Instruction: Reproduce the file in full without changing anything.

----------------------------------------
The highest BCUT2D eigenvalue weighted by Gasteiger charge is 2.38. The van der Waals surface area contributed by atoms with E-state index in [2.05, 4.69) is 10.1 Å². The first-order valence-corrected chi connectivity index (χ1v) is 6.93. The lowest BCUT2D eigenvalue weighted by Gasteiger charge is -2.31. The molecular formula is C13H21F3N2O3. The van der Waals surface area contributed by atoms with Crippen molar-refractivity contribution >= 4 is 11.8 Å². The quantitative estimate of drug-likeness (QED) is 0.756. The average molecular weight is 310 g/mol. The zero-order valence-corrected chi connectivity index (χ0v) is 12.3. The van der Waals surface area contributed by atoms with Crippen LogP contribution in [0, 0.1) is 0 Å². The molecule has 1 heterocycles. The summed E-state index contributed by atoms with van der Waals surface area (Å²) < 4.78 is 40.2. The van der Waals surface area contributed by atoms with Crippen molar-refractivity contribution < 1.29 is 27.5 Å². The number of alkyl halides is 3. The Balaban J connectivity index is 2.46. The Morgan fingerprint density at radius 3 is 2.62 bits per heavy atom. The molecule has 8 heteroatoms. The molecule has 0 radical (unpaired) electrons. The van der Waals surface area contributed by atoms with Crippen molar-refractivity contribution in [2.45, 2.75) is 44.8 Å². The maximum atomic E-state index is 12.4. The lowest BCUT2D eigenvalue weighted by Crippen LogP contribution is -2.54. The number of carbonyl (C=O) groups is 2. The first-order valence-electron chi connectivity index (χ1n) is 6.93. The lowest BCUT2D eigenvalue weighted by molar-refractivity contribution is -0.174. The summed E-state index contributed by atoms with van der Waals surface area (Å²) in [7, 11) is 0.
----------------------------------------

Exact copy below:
The highest BCUT2D eigenvalue weighted by Gasteiger charge is 2.38. The van der Waals surface area contributed by atoms with E-state index in [2.05, 4.69) is 10.1 Å². The first-order valence-corrected chi connectivity index (χ1v) is 6.93. The lowest BCUT2D eigenvalue weighted by Gasteiger charge is -2.31. The molecular formula is C13H21F3N2O3. The van der Waals surface area contributed by atoms with Crippen molar-refractivity contribution >= 4 is 11.8 Å². The quantitative estimate of drug-likeness (QED) is 0.756. The average molecular weight is 310 g/mol. The zero-order valence-corrected chi connectivity index (χ0v) is 12.3. The van der Waals surface area contributed by atoms with Crippen LogP contribution in [0, 0.1) is 0 Å². The molecule has 1 heterocycles. The summed E-state index contributed by atoms with van der Waals surface area (Å²) < 4.78 is 40.2. The van der Waals surface area contributed by atoms with Crippen molar-refractivity contribution < 1.29 is 27.5 Å². The number of alkyl halides is 3. The Balaban J connectivity index is 2.46. The Morgan fingerprint density at radius 3 is 2.62 bits per heavy atom. The molecule has 8 heteroatoms. The molecule has 0 radical (unpaired) electrons. The van der Waals surface area contributed by atoms with Crippen molar-refractivity contribution in [2.45, 2.75) is 44.8 Å². The maximum atomic E-state index is 12.4. The lowest BCUT2D eigenvalue weighted by Crippen LogP contribution is -2.54. The number of carbonyl (C=O) groups is 2. The first-order valence-electron chi connectivity index (χ1n) is 6.93. The lowest BCUT2D eigenvalue weighted by molar-refractivity contribution is -0.174. The summed E-state index contributed by atoms with van der Waals surface area (Å²) in [7, 11) is 0.